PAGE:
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Standing up for workers — and Jewish tradition
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Standing up for workers — and Jewish tradition

Since the 2010 election we have witnessed an explosion of partisan, ideologically driven behavior in state politics unlike anything experienced in our lifetime. Governors and legislators in 11 states have introduced, or announced plans to introduce, legislation deceptively called “Right to Work.” These laws are designed to eviscerate worker rights to form or join a union, bargain collectively, or negotiate for pensions and benefits. At the core of this ideological disagreement is a false choice: it’s “them” (overpaid public employees) or “us” (taxpayers).

In fact, as we learned from the comic strip character Pogo long ago, “We have met the enemy and they is us.” The “they” are our neighbors, our children’s teachers, public safety officers, public health officials, social workers, and others who provide the services necessary to keep society functioning. They do a great job. Just ask recent immigrants from any other country in the world.

According to the Economic Policy Institute, the average public employee earns less then his or her counterpart in the private sector. In exchange for accepting a lower salary, these workers, in better times, struck a bargain with legislators: in place of a competitive private sector salary, they agreed to a compensation package that included a lower but fair wage, health benefits, and a pension. Now, in a poor economy with lower tax revenues, conservative legislators want to create “a new normal.” It’s like having the dealer at a poker game change the rules after the cards have been dealt and the workers have already anted up. The majority of Americans feel changing the rules is unfair, not to mention unethical.

Nobody questions the reality — indeed the necessity — of a profitable business sector. Samuel Gompers, founder of the American Federation of Labor, said in 1908 that the worst crime against working people is a company which fails to make a profit. That is a sine qua non for the rabbinic observation “ein kemach ein Torah”: no sustenance, no law for society.

Likewise, we can only afford the government we can afford, and we get what we pay for. Americans, including our union neighbors who work for state government, understand that. We must balance the realistic need for a safe and healthy society with the ethical interest of fair and equitable treatment of those who work for us. Jewish tradition has much to say about how we should treat these workers.

Halacha — Jewish law — is explicit and unequivocal in its support of the rights of workers to organize and be protected in their work. A worker’s right to quit (or strike) is clearly protected (Baba Metzia 6:2). At the same time, employers are explicitly forbidden from breaking labor contracts (Tosefta Baba Metzia 7:6). Workers who are laid off and who cannot find similar paying work are entitled to half-pay “idle wages.” (Baba Metzia 76b) Talmudic support of workers’ contractual rights provided protections against arbitrary dismissal more than 1,500 years before contemporary trade union collective bargaining agreements.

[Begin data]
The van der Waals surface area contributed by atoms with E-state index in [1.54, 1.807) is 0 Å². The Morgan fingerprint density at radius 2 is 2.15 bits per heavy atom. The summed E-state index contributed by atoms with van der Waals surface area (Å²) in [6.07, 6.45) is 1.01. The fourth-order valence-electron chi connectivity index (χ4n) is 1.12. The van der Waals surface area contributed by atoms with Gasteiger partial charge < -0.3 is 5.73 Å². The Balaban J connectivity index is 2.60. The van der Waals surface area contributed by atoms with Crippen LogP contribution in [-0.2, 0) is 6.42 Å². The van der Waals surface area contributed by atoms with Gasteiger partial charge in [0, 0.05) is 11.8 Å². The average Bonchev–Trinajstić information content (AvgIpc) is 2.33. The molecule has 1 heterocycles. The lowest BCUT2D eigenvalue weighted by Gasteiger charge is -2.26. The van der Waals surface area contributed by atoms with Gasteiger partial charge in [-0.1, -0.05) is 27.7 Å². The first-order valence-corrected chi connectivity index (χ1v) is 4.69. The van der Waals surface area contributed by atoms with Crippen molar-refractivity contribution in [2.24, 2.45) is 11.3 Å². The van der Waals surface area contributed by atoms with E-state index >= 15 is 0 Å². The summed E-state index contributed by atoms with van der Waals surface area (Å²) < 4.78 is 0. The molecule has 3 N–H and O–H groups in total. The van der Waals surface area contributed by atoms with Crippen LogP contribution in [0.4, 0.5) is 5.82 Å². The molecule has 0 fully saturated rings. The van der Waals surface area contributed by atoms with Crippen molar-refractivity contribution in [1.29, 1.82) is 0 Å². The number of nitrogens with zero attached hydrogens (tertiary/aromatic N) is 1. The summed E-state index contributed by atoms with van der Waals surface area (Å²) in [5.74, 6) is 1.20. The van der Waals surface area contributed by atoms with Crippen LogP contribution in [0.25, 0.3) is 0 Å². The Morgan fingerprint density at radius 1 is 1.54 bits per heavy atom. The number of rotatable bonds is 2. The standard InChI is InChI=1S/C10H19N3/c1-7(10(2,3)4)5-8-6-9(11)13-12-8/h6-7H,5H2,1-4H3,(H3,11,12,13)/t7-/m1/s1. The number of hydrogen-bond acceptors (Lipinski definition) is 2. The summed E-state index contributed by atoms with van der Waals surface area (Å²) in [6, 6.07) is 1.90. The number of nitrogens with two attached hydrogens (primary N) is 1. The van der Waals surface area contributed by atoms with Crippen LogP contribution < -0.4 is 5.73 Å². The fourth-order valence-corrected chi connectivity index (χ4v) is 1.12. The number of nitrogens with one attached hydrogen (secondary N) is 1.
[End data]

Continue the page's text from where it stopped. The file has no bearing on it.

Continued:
The Talmud also prohibits employers from strike-breaking and hiring scab workers. This is based on the principle that workers may not offer services whenever there are other workers on the job because that would endanger the livelihood of the original workers. By extension, the unemployed are forbidden to scab (Baba Kama, 119a).

There is, then, an imperative not just in Jewish tradition, but in Jewish law as well, to support workers’ rights. Workers today need protections — now more than ever — to survive in this era of partisan political fighting.

Right to Work laws have been aptly called “Right-to-Work-for-Less” legislation, and for good reason. In states that have enacted Right to Work legislation, the average employee — private sector or public — earns about $5,333 a year less than workers in other states that allow employees to bargain. Twenty-one percent more people lack health insurance in Right to Work states compared to states where workers can bargain collectively. Infant mortality is 16 percent higher in Right to Work states and, according to the Federal Bureau of Labor Statistics, the rate of workplace deaths is 51 percent higher in states that have enacted Right to Work laws.

Finally, a recent survey of business executives found that of 26 factors considered when locating a business, Right to Work laws ranked near the bottom at 24th as an issue influencing their decision. Compare, for example, two states with similar population sizes and economic bases. North Carolina, a Right to Work state, has an unemployment rate of 9.7 percent. Indiana, a state that allows collective bargaining, has an unemployment rate of 9.8 percent. Those who claim that collective bargaining negatively impacts business expansion are empirically wrong.

When the Temple stood in Jerusalem workers sat and prayed together by trade. Our sages explained they did so so fellow tradesmen who came to the city would be able to find work and provide for their families. Many of our sages had other professions from which they made a living. Rabbi Yochanan was a shoemaker, Rav Papa a brewer, Rabbi Meir a scribe, Hillel a woodcutter, Shammai a carpenter, Rashi a vintner, and Maimonides a physician. They knew about the rights of workers.

Banding together to ensure fair treatment for all is an idea that dates back at least to the time of Solomon. It was valid 2,000 years ago and it is valid today. Jewish values are not transient. Denying workers the right to organize violates this principal and as such violates Jewish law, ethics, and beliefs.

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